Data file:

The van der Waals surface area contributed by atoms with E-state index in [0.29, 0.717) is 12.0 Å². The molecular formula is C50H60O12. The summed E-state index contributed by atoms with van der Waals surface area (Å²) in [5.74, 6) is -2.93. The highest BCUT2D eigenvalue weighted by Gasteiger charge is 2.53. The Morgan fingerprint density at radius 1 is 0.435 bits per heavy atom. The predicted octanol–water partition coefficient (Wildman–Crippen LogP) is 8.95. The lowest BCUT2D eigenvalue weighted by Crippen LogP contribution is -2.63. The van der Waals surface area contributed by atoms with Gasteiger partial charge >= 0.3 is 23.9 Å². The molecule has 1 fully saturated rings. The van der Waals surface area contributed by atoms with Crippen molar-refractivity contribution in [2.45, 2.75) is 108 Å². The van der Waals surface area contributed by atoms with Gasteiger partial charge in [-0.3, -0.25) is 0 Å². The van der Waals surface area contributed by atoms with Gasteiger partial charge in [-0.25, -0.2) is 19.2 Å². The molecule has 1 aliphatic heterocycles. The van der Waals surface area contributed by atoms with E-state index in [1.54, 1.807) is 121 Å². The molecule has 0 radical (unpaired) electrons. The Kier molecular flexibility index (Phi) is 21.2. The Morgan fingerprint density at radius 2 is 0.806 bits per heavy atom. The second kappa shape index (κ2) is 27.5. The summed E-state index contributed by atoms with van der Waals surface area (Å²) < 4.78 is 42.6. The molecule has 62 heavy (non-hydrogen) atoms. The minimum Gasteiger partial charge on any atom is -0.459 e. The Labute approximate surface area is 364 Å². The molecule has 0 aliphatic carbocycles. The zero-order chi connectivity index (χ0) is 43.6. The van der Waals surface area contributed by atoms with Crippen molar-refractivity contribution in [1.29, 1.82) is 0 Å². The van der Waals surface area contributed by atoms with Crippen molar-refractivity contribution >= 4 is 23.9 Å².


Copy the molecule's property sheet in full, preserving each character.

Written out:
The van der Waals surface area contributed by atoms with E-state index in [0.29, 0.717) is 12.0 Å². The molecular formula is C50H60O12. The summed E-state index contributed by atoms with van der Waals surface area (Å²) in [5.74, 6) is -2.93. The highest BCUT2D eigenvalue weighted by Gasteiger charge is 2.53. The Morgan fingerprint density at radius 1 is 0.435 bits per heavy atom. The predicted octanol–water partition coefficient (Wildman–Crippen LogP) is 8.95. The lowest BCUT2D eigenvalue weighted by Crippen LogP contribution is -2.63. The van der Waals surface area contributed by atoms with Gasteiger partial charge >= 0.3 is 23.9 Å². The molecule has 1 fully saturated rings. The van der Waals surface area contributed by atoms with Crippen molar-refractivity contribution in [2.45, 2.75) is 108 Å². The van der Waals surface area contributed by atoms with Gasteiger partial charge in [-0.3, -0.25) is 0 Å². The van der Waals surface area contributed by atoms with Gasteiger partial charge in [-0.25, -0.2) is 19.2 Å². The molecule has 1 aliphatic heterocycles. The van der Waals surface area contributed by atoms with E-state index in [1.54, 1.807) is 121 Å². The molecule has 0 radical (unpaired) electrons. The Kier molecular flexibility index (Phi) is 21.2. The Morgan fingerprint density at radius 2 is 0.806 bits per heavy atom. The second kappa shape index (κ2) is 27.5. The summed E-state index contributed by atoms with van der Waals surface area (Å²) < 4.78 is 42.6. The molecule has 62 heavy (non-hydrogen) atoms. The minimum Gasteiger partial charge on any atom is -0.459 e. The Labute approximate surface area is 364 Å². The molecule has 0 aliphatic carbocycles. The zero-order chi connectivity index (χ0) is 43.6. The van der Waals surface area contributed by atoms with Crippen molar-refractivity contribution in [1.29, 1.82) is 0 Å². The van der Waals surface area contributed by atoms with Crippen molar-refractivity contribution >= 4 is 23.9 Å².